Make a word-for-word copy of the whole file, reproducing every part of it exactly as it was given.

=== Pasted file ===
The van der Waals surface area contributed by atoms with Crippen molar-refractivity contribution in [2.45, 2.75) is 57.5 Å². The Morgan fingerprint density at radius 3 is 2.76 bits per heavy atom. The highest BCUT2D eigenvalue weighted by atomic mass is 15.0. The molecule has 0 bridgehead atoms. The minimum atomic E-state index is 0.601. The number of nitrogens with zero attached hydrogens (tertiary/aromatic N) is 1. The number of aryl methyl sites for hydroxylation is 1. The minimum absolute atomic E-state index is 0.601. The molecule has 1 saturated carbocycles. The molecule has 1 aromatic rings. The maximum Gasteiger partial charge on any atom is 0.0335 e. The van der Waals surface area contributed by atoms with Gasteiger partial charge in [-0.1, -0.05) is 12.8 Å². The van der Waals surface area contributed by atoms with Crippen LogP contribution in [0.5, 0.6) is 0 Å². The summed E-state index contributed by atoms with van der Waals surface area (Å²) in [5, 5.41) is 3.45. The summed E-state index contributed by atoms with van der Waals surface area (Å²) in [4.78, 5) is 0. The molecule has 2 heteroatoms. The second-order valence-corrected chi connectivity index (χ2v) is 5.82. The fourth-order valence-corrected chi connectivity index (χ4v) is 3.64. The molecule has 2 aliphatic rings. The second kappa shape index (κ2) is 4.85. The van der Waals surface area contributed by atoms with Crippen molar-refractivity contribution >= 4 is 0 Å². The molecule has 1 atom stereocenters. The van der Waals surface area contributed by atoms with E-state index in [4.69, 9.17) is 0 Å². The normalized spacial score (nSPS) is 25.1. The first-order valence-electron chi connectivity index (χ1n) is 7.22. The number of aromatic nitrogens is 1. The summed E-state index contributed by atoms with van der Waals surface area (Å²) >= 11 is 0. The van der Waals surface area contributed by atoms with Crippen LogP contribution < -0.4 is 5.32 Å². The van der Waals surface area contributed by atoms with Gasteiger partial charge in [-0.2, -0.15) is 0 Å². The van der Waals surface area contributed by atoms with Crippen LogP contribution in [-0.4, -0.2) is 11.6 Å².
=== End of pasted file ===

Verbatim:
The van der Waals surface area contributed by atoms with Crippen molar-refractivity contribution in [2.45, 2.75) is 57.5 Å². The Morgan fingerprint density at radius 3 is 2.76 bits per heavy atom. The highest BCUT2D eigenvalue weighted by atomic mass is 15.0. The molecule has 0 bridgehead atoms. The minimum atomic E-state index is 0.601. The number of nitrogens with zero attached hydrogens (tertiary/aromatic N) is 1. The number of aryl methyl sites for hydroxylation is 1. The minimum absolute atomic E-state index is 0.601. The molecule has 1 saturated carbocycles. The molecule has 1 aromatic rings. The maximum Gasteiger partial charge on any atom is 0.0335 e. The van der Waals surface area contributed by atoms with Gasteiger partial charge in [-0.1, -0.05) is 12.8 Å². The van der Waals surface area contributed by atoms with Crippen LogP contribution in [0.5, 0.6) is 0 Å². The summed E-state index contributed by atoms with van der Waals surface area (Å²) in [5, 5.41) is 3.45. The summed E-state index contributed by atoms with van der Waals surface area (Å²) in [4.78, 5) is 0. The molecule has 2 heteroatoms. The second-order valence-corrected chi connectivity index (χ2v) is 5.82. The fourth-order valence-corrected chi connectivity index (χ4v) is 3.64. The molecule has 2 aliphatic rings. The second kappa shape index (κ2) is 4.85. The van der Waals surface area contributed by atoms with Crippen molar-refractivity contribution >= 4 is 0 Å². The molecule has 1 atom stereocenters. The van der Waals surface area contributed by atoms with E-state index in [4.69, 9.17) is 0 Å². The normalized spacial score (nSPS) is 25.1. The first-order valence-electron chi connectivity index (χ1n) is 7.22. The number of aromatic nitrogens is 1. The summed E-state index contributed by atoms with van der Waals surface area (Å²) >= 11 is 0. The van der Waals surface area contributed by atoms with Crippen LogP contribution < -0.4 is 5.32 Å². The van der Waals surface area contributed by atoms with Gasteiger partial charge in [-0.2, -0.15) is 0 Å². The van der Waals surface area contributed by atoms with Crippen LogP contribution in [-0.4, -0.2) is 11.6 Å².